During the Palestinian revolt against British colonial rule in the 1930s, Nablus earned the name, “Mountain of Fire,” for its fierce resistance. It retained that moniker through Jordanian rule and Israeli occupation. In this decade, Israel dubbed the city “capital of terrorism.” Today, despite a cooling of the conflict – most Palestinians and Israelis consider the second Palestinian uprising to have ended – Nablus is surrounded by Israeli military checkpoints. Men in their 20s and 30s who reside in Nablus and its three refugee camps are not allowed to leave.
Last Saturday, my friend, Jon, visiting from Amman, and I set off for the Mountain of Fire. Our taxi stopped at the Hawar checkpoint outside Nablus because taxis and service vans are not allowed to enter the city from the outside. We crossed the kilometer or so on foot, as most all Palestinians must do to pick up another taxi on the other side.
The three soldiers manning the point asked us why we wanted to go to Nablus. To eat kanafeh, I told them. They looked confused and so Jon repeated the answer. What do you mean, kanafeh, one of them asked. We explained.
Kanafeh is a pastry made of sweeted goat cheese and filo dough, drizzled with syrup, a desert delicacy in the Arab countries of the Eastern Mediterranean. Nablus is widely considered among Arabs as home of the best kanafeh. In Syria, Lebanon and Jordan, kanafeh is often referred to as kanafeh Nabulsi (meaning, of Nablus). Israeli cuisine has adopted many Arab staples such as hummous and shwarma. Falafel is considered Israel’s national food. But, kanafeh hasn’t made it onto the Israeli desert menu.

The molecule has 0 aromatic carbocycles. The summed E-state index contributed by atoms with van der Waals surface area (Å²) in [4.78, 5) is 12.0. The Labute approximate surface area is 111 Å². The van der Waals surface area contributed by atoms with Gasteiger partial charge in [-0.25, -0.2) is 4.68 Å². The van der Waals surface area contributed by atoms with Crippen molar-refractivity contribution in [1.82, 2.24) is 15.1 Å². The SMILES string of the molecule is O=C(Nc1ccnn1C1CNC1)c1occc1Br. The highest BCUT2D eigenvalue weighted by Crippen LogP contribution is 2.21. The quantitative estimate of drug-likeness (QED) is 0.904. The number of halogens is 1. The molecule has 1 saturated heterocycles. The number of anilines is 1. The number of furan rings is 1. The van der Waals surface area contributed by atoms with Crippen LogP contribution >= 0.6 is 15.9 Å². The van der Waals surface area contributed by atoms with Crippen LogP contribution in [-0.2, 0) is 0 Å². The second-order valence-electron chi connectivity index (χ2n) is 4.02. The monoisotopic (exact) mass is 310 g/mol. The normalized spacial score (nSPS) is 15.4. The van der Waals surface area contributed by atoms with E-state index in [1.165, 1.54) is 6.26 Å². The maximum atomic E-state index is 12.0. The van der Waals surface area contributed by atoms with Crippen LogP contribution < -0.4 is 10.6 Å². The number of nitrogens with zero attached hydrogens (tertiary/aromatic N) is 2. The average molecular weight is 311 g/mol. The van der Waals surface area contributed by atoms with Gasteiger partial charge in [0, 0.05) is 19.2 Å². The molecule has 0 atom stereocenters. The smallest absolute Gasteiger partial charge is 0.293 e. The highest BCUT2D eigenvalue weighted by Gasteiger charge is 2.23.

The soldiers checked our passports and waved us through. We picked up another taxi and headed for the city center. Nablus was founded by the Roman emperor Titus in 72 AD, making it modern compared with surrounding villages. It was one of the most prosperous cities in the region during the Ottoman period, which earned it the nickname, “little Damascus.” We explored the city’s sprawling old city, a stone maze of archways and alleys. It reminded us of Aleppo’s old city, in Syria. Some of the centuries-old buildings were still in ruins from Israel’s 2002 siege of the city and numerous plaques commemorated “martyrs” who were killed in the fighting.
We found “al-Aqsa” sweets, behind the Great Mosque and bought a half-kilo – an assortment of the four types of kanafeh made there. We returned to a restaurant where we had eaten lunch upstairs – away from the gaze of passersby fasting during Ramadan – and consumed the kanafeh. It was the best that I’ve tasted, and among the best deserts I can remember eating.